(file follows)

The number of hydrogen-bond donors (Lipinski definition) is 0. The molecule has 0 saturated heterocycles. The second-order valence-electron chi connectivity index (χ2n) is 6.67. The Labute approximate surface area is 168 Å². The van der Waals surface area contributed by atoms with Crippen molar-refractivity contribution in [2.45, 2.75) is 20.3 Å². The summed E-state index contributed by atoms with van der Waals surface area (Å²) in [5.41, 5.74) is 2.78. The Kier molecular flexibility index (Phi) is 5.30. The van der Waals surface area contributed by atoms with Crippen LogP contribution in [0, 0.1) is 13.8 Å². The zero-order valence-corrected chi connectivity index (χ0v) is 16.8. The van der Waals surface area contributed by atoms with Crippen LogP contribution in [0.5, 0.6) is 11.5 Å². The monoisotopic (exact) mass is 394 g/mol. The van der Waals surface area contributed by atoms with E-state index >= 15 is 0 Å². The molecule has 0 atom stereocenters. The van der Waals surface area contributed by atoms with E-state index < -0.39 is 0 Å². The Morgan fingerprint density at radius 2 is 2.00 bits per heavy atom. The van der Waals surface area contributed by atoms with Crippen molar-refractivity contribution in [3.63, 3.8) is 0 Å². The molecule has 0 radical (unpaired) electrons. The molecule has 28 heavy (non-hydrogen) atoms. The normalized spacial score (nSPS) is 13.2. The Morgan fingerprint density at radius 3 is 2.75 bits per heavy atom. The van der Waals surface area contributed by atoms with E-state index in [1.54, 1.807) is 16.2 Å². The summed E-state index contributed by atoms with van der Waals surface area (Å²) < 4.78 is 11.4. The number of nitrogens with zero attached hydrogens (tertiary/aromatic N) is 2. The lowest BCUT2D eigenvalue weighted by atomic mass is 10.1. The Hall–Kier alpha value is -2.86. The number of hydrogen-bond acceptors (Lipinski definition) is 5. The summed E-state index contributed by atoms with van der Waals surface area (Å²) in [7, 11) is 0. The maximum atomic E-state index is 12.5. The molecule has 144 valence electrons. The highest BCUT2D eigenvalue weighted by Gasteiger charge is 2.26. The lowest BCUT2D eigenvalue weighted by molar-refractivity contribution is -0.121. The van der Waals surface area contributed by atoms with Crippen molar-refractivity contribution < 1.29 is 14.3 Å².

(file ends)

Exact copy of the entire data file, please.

The number of hydrogen-bond donors (Lipinski definition) is 0. The molecule has 0 saturated heterocycles. The second-order valence-electron chi connectivity index (χ2n) is 6.67. The Labute approximate surface area is 168 Å². The van der Waals surface area contributed by atoms with Crippen molar-refractivity contribution in [2.45, 2.75) is 20.3 Å². The summed E-state index contributed by atoms with van der Waals surface area (Å²) in [5.41, 5.74) is 2.78. The Kier molecular flexibility index (Phi) is 5.30. The van der Waals surface area contributed by atoms with Crippen LogP contribution in [0, 0.1) is 13.8 Å². The zero-order valence-corrected chi connectivity index (χ0v) is 16.8. The van der Waals surface area contributed by atoms with Crippen LogP contribution in [0.5, 0.6) is 11.5 Å². The monoisotopic (exact) mass is 394 g/mol. The van der Waals surface area contributed by atoms with E-state index >= 15 is 0 Å². The molecule has 0 atom stereocenters. The van der Waals surface area contributed by atoms with E-state index < -0.39 is 0 Å². The Morgan fingerprint density at radius 2 is 2.00 bits per heavy atom. The van der Waals surface area contributed by atoms with Crippen molar-refractivity contribution in [3.63, 3.8) is 0 Å². The molecule has 0 radical (unpaired) electrons. The molecule has 28 heavy (non-hydrogen) atoms. The normalized spacial score (nSPS) is 13.2. The Morgan fingerprint density at radius 3 is 2.75 bits per heavy atom. The van der Waals surface area contributed by atoms with E-state index in [1.54, 1.807) is 16.2 Å². The summed E-state index contributed by atoms with van der Waals surface area (Å²) < 4.78 is 11.4. The number of nitrogens with zero attached hydrogens (tertiary/aromatic N) is 2. The lowest BCUT2D eigenvalue weighted by atomic mass is 10.1. The Hall–Kier alpha value is -2.86. The number of hydrogen-bond acceptors (Lipinski definition) is 5. The summed E-state index contributed by atoms with van der Waals surface area (Å²) in [7, 11) is 0. The maximum atomic E-state index is 12.5. The molecule has 144 valence electrons. The highest BCUT2D eigenvalue weighted by Gasteiger charge is 2.26. The lowest BCUT2D eigenvalue weighted by molar-refractivity contribution is -0.121. The van der Waals surface area contributed by atoms with Crippen molar-refractivity contribution < 1.29 is 14.3 Å².